WASHINGTON — President Obama's successful fight to pass health-care reform has given a bill to revamp the financial system a dramatic boost, lawmakers from both parties said Wednesday.

Two Senate Republicans said they now consider the bill unstoppable, and predicted it would win at least some GOP support when the legislation moves to the floor after lawmakers return from a two-week recess in mid-April. The Republicans were backed by Senate Banking Committee Chairman Chris Dodd, who spoke to reporters after meeting with President Obama on the issue and said he has seen momentum shifting in his direction.

"I know there are Republicans I serve with in the Senate who frankly don't want the 'just say no' policy when it comes to major legislative initiatives," Dodd said. "So I'm much more optimistic in light of what happened on health care. I think health care, frankly, the outcome there has strengthened our hand in reaching out to people that would like to be part of the solution."

Political analysts are still dissecting the health-care vote, but some GOP lawmakers said they cannot treat financial reform the same way. Opposing the bill would likely be seen as siding with Wall Street at a time when there is still widespread populist anger against banks. Lawmakers also acknowledged that while health care is a personal issue to many voters, they see regulatory reform differently.

"This is so unlike the health-care debate," said Sen. Bob Corker, R-Tenn. "I don't think people realize that this is an issue that almost every American wants to see passed. There will be a lot of pressure on every senator and every House member to pass financial regulation."

Although the Senate Banking Committee approved the reform bill 13 to 10 on Monday evening without any Republican support, Corker agreed that Democrats are gaining momentum and have a chance to win GOP votes without much further compromise.

"The White House feels they have the wind at their back. I think the dynamics have changed since the bill came out of committee," Corker said.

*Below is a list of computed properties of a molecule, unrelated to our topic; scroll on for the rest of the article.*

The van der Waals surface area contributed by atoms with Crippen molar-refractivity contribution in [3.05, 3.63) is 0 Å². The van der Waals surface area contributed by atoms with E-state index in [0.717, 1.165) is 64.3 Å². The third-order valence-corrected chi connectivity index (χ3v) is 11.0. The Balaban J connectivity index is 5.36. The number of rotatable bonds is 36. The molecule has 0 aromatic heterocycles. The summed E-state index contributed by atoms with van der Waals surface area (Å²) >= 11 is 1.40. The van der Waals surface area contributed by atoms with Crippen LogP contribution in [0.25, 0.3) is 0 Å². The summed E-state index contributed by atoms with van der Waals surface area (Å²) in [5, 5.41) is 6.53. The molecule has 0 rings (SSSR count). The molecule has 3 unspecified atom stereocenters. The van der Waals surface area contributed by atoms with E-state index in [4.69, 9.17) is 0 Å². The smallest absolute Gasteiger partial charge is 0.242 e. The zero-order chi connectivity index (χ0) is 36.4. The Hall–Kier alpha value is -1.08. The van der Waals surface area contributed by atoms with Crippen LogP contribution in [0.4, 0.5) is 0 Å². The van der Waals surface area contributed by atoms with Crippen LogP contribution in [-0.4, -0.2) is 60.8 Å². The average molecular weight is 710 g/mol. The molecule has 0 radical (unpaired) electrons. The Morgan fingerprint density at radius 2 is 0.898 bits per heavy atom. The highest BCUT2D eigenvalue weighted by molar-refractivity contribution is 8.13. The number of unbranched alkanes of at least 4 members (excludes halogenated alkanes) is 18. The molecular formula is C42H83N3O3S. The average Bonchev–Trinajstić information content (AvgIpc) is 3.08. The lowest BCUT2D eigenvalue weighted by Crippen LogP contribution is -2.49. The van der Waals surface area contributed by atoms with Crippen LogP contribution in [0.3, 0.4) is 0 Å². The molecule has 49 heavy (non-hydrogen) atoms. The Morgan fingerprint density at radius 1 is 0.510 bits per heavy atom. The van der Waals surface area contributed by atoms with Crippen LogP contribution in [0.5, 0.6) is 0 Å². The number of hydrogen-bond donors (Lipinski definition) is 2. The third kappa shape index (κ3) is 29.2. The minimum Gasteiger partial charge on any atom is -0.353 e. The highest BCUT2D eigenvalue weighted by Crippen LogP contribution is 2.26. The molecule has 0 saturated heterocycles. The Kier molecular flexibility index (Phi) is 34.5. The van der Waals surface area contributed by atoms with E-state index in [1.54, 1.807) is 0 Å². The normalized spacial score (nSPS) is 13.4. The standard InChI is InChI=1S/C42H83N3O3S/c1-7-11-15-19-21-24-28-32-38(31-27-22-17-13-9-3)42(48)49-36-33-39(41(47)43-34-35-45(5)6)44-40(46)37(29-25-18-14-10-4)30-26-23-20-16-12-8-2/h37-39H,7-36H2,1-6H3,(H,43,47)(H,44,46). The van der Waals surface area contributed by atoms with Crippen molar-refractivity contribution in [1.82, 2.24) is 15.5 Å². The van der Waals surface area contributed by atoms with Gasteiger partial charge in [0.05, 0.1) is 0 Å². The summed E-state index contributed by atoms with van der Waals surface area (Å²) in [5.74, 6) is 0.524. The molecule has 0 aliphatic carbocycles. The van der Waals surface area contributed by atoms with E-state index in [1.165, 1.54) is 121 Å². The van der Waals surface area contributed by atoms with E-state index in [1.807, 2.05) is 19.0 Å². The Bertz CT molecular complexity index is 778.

As a result, Corker said, the Republicans have lost a chance to win significant changes to the legislation.

"The leverage that existed up until Monday night is gone, and I think it's far more difficult to get us where we need to go," he said.

Indeed, although Dodd pledged Monday he would continue to work with Sen. Richard Shelby, the Banking Committee's top Republican, on the bill, he said Wednesday that he did "not necessarily" need Shelby's support. "We're out of committee. I'm dealing with 99 other senators, not just the 22 in the Banking Committee," he said.

The situation is far different from just two days ago, when analysts predicted that Dodd would have to make major concessions to garner Republican support on the floor. The health-care victory has altered the political calculus in Washington, and many observers said Republicans are not likely to uniformly oppose the bill.

That view appeared to be shared by Sen. Judd Gregg, R-N.H., who told reporters Wednesday that the reform bill is unstoppable.

"Reg reform will pass … regardless of it's a good bill or a bad bill," he said. "My hope is we will reach a compromise that is bipartisan and substantive. Certainly 100% chance it will pass."

Gregg agreed Republicans could not oppose the bill in the same way they fought health-care reform.

"It's not the same type of issue," he said. "This is a technical type of issue. The politics of this are pretty limited."

Some analysts said Democrats now run the risk of overreaching if they attempt to move the Dodd bill further to the left.

"It emboldens the White House and leadership for a bill more to their liking," said Brian Gardner, an analyst with KBW Inc. "If they are too emboldened and overreach, then I expect that they will have problems with moderate and conservative Democrats, which would make it tough to pass a bill on the Senate floor."

Democrats appeared intent Wednesday on presenting a united front on the issue. Appearing alongside Dodd after a meeting with Obama, House Financial Services Committee Chairman Barney Frank said reform was now the top priority.

"When we come back from recess, the No. 1 issue before the U.S. Congress will be this bill in the U.S. Senate," the Massachusetts Democrat said.

"This is now the No. 1 issue the American public will be focusing on, and every single issue in contention, I think, would benefit from that."

Although there are considerable differences between the House reform bill passed in December and Dodd's legislation, Frank said they could all be worked out.

"If you look at the House and Senate versions of a major piece of legislation, we are closer on this set of rules than we usually are," Frank said. "That's not an accident."